CN Bio Innovations secures licence from Bristol-Myers Squib to combine small molecule programme with liver-on-a-chip technologies to tackle Hepatitis.
CN Bio Innovations, an Oxford University spinout utilising organ-on-a-chip technologies, has secured worldwide rights to a Hepatitis B programme developed by pharmaceutical giant Bristol-Myers Squibb.
The programme is comprised of a number of small molecule antiviral compounds, and the deal will allow CN Bio to develop and commercialise the technology to create a treatments that tackle both Hepatitis B and Hepatitis D. The most common life-threatening liver infection in the world, Hepatitis B kills half a million people a year and is responsible for 80% of liver cancers. Hepatitis D, meanwhile, is a highly aggressive form of the virus affecting more than 15 million people, which is incurable at present and current treatments are merely palliative.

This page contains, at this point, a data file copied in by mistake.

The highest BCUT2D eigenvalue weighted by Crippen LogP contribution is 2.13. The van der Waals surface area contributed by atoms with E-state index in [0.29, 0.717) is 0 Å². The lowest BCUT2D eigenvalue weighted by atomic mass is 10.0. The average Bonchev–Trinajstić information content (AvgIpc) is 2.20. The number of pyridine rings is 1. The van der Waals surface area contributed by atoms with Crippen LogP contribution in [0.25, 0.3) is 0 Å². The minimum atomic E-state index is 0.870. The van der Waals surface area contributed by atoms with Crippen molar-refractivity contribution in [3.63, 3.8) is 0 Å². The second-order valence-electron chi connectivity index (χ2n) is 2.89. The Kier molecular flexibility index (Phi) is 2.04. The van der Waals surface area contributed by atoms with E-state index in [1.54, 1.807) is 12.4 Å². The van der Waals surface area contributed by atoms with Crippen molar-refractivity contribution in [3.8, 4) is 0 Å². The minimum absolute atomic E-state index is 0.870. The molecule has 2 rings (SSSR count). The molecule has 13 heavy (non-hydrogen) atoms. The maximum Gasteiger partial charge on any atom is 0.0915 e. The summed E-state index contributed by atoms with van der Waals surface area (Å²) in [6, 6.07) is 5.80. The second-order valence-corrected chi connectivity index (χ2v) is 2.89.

CN Bio, which spun out from the University in 2009, will use its liver-on-a-chip model of the Hepatitis B infection to test the potential treatments.
Dr Emma Sceats, Chief Executive Officer of CN Bio, said:
“Our aim is to leverage the technology and expertise we have built at CN Bio over the last six years to fast-track the development of new therapeutic compounds into the clinic. We have already successfully used our Organ-on-Chip models to provide data and insights into drug discovery and drug safety programmes for both pharmaceutical and biotech companies. Our goal is to use our platforms to transform the speed and efficiency of the drug discovery process. The agreement is a significant opportunity as it will allow CN Bio to rapidly develop in-house antiviral therapies and further advance our Organ-on-a-Chip discovery paradigm.”